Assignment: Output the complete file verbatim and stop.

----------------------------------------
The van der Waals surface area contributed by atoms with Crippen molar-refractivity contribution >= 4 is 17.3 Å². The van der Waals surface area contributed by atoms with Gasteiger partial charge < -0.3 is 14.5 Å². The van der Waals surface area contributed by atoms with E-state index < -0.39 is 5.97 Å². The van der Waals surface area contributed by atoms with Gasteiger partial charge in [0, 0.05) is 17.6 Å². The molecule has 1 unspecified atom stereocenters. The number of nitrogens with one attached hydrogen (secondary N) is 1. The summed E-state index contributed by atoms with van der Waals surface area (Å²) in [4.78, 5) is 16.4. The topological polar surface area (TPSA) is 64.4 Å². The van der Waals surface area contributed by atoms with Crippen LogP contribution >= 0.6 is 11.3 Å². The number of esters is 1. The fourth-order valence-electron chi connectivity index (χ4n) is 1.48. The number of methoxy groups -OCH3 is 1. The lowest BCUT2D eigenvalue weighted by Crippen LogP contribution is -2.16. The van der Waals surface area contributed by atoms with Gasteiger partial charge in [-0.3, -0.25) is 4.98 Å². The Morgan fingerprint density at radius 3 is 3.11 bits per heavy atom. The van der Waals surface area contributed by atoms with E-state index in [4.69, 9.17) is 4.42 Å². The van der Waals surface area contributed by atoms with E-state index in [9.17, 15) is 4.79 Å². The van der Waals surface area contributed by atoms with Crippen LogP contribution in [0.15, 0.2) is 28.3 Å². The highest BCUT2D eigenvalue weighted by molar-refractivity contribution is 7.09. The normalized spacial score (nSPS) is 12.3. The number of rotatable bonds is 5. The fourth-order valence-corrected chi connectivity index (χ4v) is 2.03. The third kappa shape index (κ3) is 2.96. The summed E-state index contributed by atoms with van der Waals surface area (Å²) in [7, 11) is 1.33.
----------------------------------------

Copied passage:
The van der Waals surface area contributed by atoms with Crippen molar-refractivity contribution >= 4 is 17.3 Å². The van der Waals surface area contributed by atoms with Gasteiger partial charge < -0.3 is 14.5 Å². The van der Waals surface area contributed by atoms with E-state index < -0.39 is 5.97 Å². The van der Waals surface area contributed by atoms with Gasteiger partial charge in [0, 0.05) is 17.6 Å². The molecule has 1 unspecified atom stereocenters. The number of nitrogens with one attached hydrogen (secondary N) is 1. The summed E-state index contributed by atoms with van der Waals surface area (Å²) in [4.78, 5) is 16.4. The topological polar surface area (TPSA) is 64.4 Å². The van der Waals surface area contributed by atoms with Crippen LogP contribution >= 0.6 is 11.3 Å². The number of esters is 1. The fourth-order valence-electron chi connectivity index (χ4n) is 1.48. The number of methoxy groups -OCH3 is 1. The lowest BCUT2D eigenvalue weighted by Crippen LogP contribution is -2.16. The van der Waals surface area contributed by atoms with Gasteiger partial charge in [-0.3, -0.25) is 4.98 Å². The Morgan fingerprint density at radius 3 is 3.11 bits per heavy atom. The van der Waals surface area contributed by atoms with E-state index in [4.69, 9.17) is 4.42 Å². The van der Waals surface area contributed by atoms with E-state index in [9.17, 15) is 4.79 Å². The van der Waals surface area contributed by atoms with Crippen LogP contribution in [0.15, 0.2) is 28.3 Å². The highest BCUT2D eigenvalue weighted by molar-refractivity contribution is 7.09. The normalized spacial score (nSPS) is 12.3. The number of rotatable bonds is 5. The fourth-order valence-corrected chi connectivity index (χ4v) is 2.03. The third kappa shape index (κ3) is 2.96. The summed E-state index contributed by atoms with van der Waals surface area (Å²) in [7, 11) is 1.33.